Free Admission Isn’t An Audience Building Strategy

Thinking that free or discounted tickets will increase accessibility and loyalty is something of a pet peeve of mine. Yesterday I commented on a post Sean Kelly of Vatic made on LinkedIn where he noted that people who didn’t want to use dynamic pricing for their events that were selling well would willingly discount or comp tickets to a show that was selling poorly. The connection I saw in that statement is that any pricing change you implement in response to perceived level of demand was essentially dynamic pricing.

In that context, I wanted to point to a recent post Colleen Dilenschneider and colleagues made about the connection between price and perception of value for different types of arts and cultural organizations.  The post has 35 charts and goes into a lot of detail which I am not going to even try to reflect.

There were a couple of statements made in their data analysis about pricing, satisfaction, access, and free admission to which I wanted to call attention. First of all, in general, they found that just because someone perceives something to be expensive, it doesn’t mean they feel the experience wasn’t worth the cost. People understand that a quality experience costs money.

In fact, lower cost experiences often receive lower satisfaction scores for various reasons, including the obvious fact that not charging a lot means you have less capacity to offer a quality experience:

Free and low-cost cultural entities generally have lower guest satisfaction rates, intentions to revisit, and willingness to return. Again, this is because people generally “pay for what they value and value what they pay for,” and it is consistent with ongoing research we continue to collect regarding perceptions of free vs. paid-admission organizations.

Also, it’s likely that at least some free and low-cost museums really do have lesser guest experiences! After all, they are likely reliant on another source of revenue than the gate and they may be more cash-strapped than other cultural entities that have alternative funding sources.

What really caught my attention was their admonition against equating diverse audiences and affordable access audiences:

However, diverse audiences and affordable access audiences are not the same. Indeed, it can be very problematic to assume that diverse audiences and affordable access audiences comprise the same groups of people. (More directly: It is dangerous and incorrect to associate the idea of diversity with the idea of affordable access.)

I suspect part of what they consider problematic is equating being low-income with being a person of color. One of the data points presented from the research was that the belief that an organization is “for people like me” was lowest among those perceived to be least expensive which already starts to cast some doubts on using free admission to diversify attendance. In part this may be related to low revenue meaning you may lack the funds to support efforts to make a broader segment of the community feel welcome.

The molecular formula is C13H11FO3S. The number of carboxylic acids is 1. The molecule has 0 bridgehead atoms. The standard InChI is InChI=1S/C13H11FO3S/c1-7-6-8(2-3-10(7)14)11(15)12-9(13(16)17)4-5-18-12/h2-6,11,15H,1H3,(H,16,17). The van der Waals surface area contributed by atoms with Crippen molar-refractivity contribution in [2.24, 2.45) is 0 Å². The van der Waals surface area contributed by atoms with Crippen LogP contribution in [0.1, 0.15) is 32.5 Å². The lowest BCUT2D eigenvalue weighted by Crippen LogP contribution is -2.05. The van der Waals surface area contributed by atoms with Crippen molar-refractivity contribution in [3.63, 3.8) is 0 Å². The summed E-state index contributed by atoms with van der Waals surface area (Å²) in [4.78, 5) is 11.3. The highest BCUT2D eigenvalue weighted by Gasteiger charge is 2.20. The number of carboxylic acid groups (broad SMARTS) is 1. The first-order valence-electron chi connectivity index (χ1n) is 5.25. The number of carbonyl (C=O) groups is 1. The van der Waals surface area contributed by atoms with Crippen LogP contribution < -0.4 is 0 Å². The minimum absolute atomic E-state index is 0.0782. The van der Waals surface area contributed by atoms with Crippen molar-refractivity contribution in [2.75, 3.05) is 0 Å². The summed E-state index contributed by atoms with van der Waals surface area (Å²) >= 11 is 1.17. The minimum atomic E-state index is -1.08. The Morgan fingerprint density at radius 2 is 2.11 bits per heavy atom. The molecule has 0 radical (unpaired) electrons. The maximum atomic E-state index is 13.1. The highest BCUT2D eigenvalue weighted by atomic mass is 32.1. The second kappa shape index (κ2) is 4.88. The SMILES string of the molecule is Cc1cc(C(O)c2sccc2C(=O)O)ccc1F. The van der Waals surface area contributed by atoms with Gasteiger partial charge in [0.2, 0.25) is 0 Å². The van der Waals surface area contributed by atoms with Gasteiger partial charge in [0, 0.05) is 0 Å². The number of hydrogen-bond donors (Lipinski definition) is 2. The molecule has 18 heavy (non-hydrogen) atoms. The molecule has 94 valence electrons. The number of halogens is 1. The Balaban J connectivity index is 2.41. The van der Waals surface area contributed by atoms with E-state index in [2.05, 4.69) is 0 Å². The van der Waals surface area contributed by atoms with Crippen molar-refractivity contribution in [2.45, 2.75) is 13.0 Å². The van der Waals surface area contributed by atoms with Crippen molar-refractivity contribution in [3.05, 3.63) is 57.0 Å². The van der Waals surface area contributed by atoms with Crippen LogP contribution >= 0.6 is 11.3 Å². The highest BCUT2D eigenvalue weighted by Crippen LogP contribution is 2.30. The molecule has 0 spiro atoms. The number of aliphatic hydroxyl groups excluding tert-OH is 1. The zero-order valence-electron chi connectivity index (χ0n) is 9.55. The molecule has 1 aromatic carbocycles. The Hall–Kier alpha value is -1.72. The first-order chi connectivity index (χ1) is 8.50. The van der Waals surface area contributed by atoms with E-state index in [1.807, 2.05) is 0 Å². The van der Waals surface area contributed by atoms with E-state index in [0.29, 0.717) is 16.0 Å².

But from the analysis provided by Dilenschneider and the folks at IMPACTS it may also be that many of these entities aren’t really making any efforts beyond just offering free admission:

Being free is not the same as being welcoming. Some free and low-admission organizations treat their admission strategy as the near-entirety of their audience expansion efforts. However, free admission organizations do not have notably different audiences than paid-admission organizations. Just because something is free doesn’t mean people who don’t have interest (perhaps because they feel unwelcome) will do it. We see time and time again that free admission is not a foolproof audience expansion strategy with reliably positive impacts on welcoming perceptions. Being perceived as welcoming requires strategy, effort, thoughtful programing, prioritization and – often – investment. It’s not as simple as putting a “free” sign on the door.

About Joe Patti

I have been writing Butts in the Seats (BitS) on topics of arts and cultural administration since 2004 (yikes!). Given the ever evolving concerns facing the sector, I have yet to exhaust the available subject matter. In addition to BitS, I am a founding contributor to the ArtsHacker ( website where I focus on topics related to boards, law, governance, policy and practice.

I am also an evangelist for the effort to Build Public Will For Arts and Culture being helmed by Arts Midwest and the Metropolitan Group. (

My most recent role was as Executive Director of the Grand Opera House in Macon, GA.

Among the things I am most proud are having produced an opera in the Hawaiian language and a dance drama about Hawaii's snow goddess Poli'ahu while working as a Theater Manager in Hawaii. Though there are many more highlights than there is space here to list.


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